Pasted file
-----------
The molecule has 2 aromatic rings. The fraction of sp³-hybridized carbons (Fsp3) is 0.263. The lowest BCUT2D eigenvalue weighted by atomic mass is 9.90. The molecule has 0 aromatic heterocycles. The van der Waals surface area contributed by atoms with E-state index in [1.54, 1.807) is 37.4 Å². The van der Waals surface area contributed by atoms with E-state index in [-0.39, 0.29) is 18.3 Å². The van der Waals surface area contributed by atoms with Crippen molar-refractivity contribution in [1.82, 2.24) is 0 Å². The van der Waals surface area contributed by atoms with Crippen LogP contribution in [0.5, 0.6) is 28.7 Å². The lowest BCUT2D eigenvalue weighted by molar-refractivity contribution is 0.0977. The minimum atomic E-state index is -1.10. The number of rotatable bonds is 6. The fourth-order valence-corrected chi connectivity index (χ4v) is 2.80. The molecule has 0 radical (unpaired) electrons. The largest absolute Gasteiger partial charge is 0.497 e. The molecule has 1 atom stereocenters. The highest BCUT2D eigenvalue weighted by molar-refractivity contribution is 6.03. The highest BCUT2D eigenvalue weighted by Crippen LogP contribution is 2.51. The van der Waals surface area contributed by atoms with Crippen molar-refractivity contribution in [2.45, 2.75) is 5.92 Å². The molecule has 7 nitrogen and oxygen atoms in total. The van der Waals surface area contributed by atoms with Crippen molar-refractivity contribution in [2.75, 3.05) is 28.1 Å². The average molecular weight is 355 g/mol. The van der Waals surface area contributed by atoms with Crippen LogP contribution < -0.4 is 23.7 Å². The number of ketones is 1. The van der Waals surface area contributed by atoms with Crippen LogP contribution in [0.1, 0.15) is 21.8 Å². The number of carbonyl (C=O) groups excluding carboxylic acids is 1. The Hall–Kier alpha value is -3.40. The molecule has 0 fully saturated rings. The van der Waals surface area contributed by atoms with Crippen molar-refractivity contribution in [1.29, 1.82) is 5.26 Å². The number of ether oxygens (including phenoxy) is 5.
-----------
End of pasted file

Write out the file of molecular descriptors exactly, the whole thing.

The molecule has 2 aromatic rings. The fraction of sp³-hybridized carbons (Fsp3) is 0.263. The lowest BCUT2D eigenvalue weighted by atomic mass is 9.90. The molecule has 0 aromatic heterocycles. The van der Waals surface area contributed by atoms with E-state index in [1.54, 1.807) is 37.4 Å². The van der Waals surface area contributed by atoms with E-state index in [-0.39, 0.29) is 18.3 Å². The van der Waals surface area contributed by atoms with Crippen molar-refractivity contribution in [1.82, 2.24) is 0 Å². The van der Waals surface area contributed by atoms with Crippen LogP contribution in [0.5, 0.6) is 28.7 Å². The lowest BCUT2D eigenvalue weighted by molar-refractivity contribution is 0.0977. The minimum atomic E-state index is -1.10. The number of rotatable bonds is 6. The fourth-order valence-corrected chi connectivity index (χ4v) is 2.80. The molecule has 0 radical (unpaired) electrons. The largest absolute Gasteiger partial charge is 0.497 e. The molecule has 1 atom stereocenters. The highest BCUT2D eigenvalue weighted by molar-refractivity contribution is 6.03. The highest BCUT2D eigenvalue weighted by Crippen LogP contribution is 2.51. The van der Waals surface area contributed by atoms with Crippen molar-refractivity contribution in [2.45, 2.75) is 5.92 Å². The molecule has 7 nitrogen and oxygen atoms in total. The van der Waals surface area contributed by atoms with Crippen molar-refractivity contribution in [2.75, 3.05) is 28.1 Å². The average molecular weight is 355 g/mol. The van der Waals surface area contributed by atoms with Crippen LogP contribution < -0.4 is 23.7 Å². The number of ketones is 1. The van der Waals surface area contributed by atoms with Crippen LogP contribution in [0.1, 0.15) is 21.8 Å². The number of carbonyl (C=O) groups excluding carboxylic acids is 1. The Hall–Kier alpha value is -3.40. The molecule has 0 fully saturated rings. The van der Waals surface area contributed by atoms with Crippen molar-refractivity contribution in [1.29, 1.82) is 5.26 Å². The number of ether oxygens (including phenoxy) is 5.